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Backstage Pass to North Dakota History

This blog takes you behind the scenes of the State Historical Society of North Dakota. Get a glimpse at a day-in-the-life of the staff, volunteers, and partners who make it all possible. Discover what it takes to preserve North Dakota’s natural and cultural history. We encourage dialogue, questions, and comments!

Emily Ergen's blog

Linda Warfel Slaughter: Bismarck Pioneer and Powerhouse

Did you know that the first Historical Society in Bismarck was founded by women?

Linda Slaughter recognized the importance of archiving the early records of Bismarck and began personally collecting and preserving important papers. In 1889, she organized the Ladies' Historical Society of Bismarck and North Dakota and served as president until its 1895 merger with the State Historical Society of North Dakota. Slaughter negotiated for the rights of women to vote and hold office in the new organization as part of the merger, and served as the first vice president of the State Historical Society of North Dakota.

Did you know the first woman to vote at a national convention for a presidential candidate was a Bismarck resident?

In 1892 Slaughter attended the Populist Party convention, becoming the first woman to vote in a national convention for a presidential candidate.

Wow! Linda Slaughter sounds incredible! Who was she?

Linda Warfel Slaughter was an impressive pioneer, with a unique and effective blend of determination, vision, strength and character. Throughout her life, Slaughter accomplished many firsts: she was the first teacher, the first superintendent of schools in Burleigh County (which made her the first woman elected to office), and the first postmistress of Bismarck (in fact, the law was changed in 1874 to permit married women to occupy the position of postmaster). Slaughter started the first Sunday school from her home (a tent) in 1872, and opened the Bismarck Academy the following year, which became the first public school in Bismarck. In 1881, she crafted a bill, creating a Board of Education.

Letter from the Post Office Department, Appointment Office, to Linda Slaughter on May 8, 1875.

Appointment letter from Postmaster General, 1875.

An accomplished historian, poet, and songwriter, Slaughter published widely. Her serial, "Fortress to Farm," depicted life on the frontier post at Fort Rice, her family's arrival at Carleton City (the river landing below what is now Bismarck), the beginning of Edwinton, Dakota Territory, and the expansion of Bismarck. She served as a Washington correspondent for several years for the Bismarck Tribune. During that time, she developed a close friendship with Susan B. Anthony. Throughout her writing career, Linda Slaughter published everything from historical articles to parodies, poems, eulogies, and political serials. Slaughter wrote the words to the North Dakota state song in 1902.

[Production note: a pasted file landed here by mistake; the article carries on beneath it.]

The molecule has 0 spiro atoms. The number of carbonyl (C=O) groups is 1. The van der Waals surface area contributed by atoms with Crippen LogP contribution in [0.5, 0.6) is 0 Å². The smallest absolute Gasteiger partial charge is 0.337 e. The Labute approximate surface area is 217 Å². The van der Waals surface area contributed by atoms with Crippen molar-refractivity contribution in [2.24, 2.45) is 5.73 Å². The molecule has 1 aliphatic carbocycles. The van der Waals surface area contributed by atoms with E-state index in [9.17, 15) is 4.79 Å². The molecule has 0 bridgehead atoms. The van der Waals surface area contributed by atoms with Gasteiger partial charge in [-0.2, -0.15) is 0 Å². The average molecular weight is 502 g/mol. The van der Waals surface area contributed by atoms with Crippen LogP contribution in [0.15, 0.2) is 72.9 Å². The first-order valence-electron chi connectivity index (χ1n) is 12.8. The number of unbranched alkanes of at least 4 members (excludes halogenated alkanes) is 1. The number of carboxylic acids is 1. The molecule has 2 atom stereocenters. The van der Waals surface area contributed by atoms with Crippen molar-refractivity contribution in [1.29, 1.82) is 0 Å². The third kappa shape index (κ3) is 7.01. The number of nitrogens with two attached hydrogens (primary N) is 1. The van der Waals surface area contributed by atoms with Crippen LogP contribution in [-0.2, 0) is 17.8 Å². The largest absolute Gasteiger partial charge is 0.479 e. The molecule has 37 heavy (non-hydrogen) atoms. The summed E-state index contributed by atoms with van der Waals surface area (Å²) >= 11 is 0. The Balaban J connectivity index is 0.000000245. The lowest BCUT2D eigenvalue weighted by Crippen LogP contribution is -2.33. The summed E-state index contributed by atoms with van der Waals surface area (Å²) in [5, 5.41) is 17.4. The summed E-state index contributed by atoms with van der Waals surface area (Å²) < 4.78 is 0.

State Song for North Dakota by Mrs. Linda W. Slaughter - Bismarck, North Dakota - 1902 - All Rights Reserved

State Song of North Dakota, words by Linda Slaughter, 1902.

Slaughter was a charter member of The Daughters of the American Revolution, and held office in the National Women's Suffrage Association (serving as state vice-president in 1888 and as a member of the executive committee in 1889). She was involved in the creation of the Bismarck Women's Christian Temperance Union and served as its first president. Slaughter was admitted to the bar in Washington, D.C., in 1895.

Given the importance of Linda Slaughter to the founding and development of Bismarck, we were thrilled to add additional papers to the collection of Linda (Warfel) and Benjamin Slaughter Family (MSS 10003) in 2018. The additions to the collection I am most excited about are more of Linda's correspondence records and family photographs.

Letter to an editor by Linda Slaughter

This letter to an unidentified editor is a great example of Slaughter's correspondence style. Slaughter was a truth-teller:  she knew the facts, had the skill to relay them effectively, and the courage to educate those who were misinformed.

As a whole, the collection documents Linda's life and activities, and to a small extent, her husband's, daughters Linnie Lee (Mrs. Albin) Hedstrom, and Jessamine (Mrs. Arthur) Burgum, sister Aidee, granddaughter Hazel (Hedstrom) Eastman, grandson Ted Hedstrom, and great-granddaughter Virginia (Eastman) Dullum. The collection also includes family history and genealogy information, newspaper clippings about the Slaughters, papers of Albin Hedstrom (Burleigh County sheriff), Allan Eastman (Bismarck Tribune writer), and Allan’s parents Phillip K. and Maude Eastman (store owners in Wilton).

Linda W. and Dr. Benjamin F. Slaughter family portrait, circa 1876

Linda W. and Dr. Benjamin F. Slaughter family portrait, circa 1876.

If you are interested in learning more about Linda Slaughter, feel free to come and read her writing at the State Archives. There are also a lot of excellent articles online. Of special note are resources created by the North Dakota Studies program at the State Historical Society of North Dakota.

Documenting the Peace Corps in Bismarck and Kenya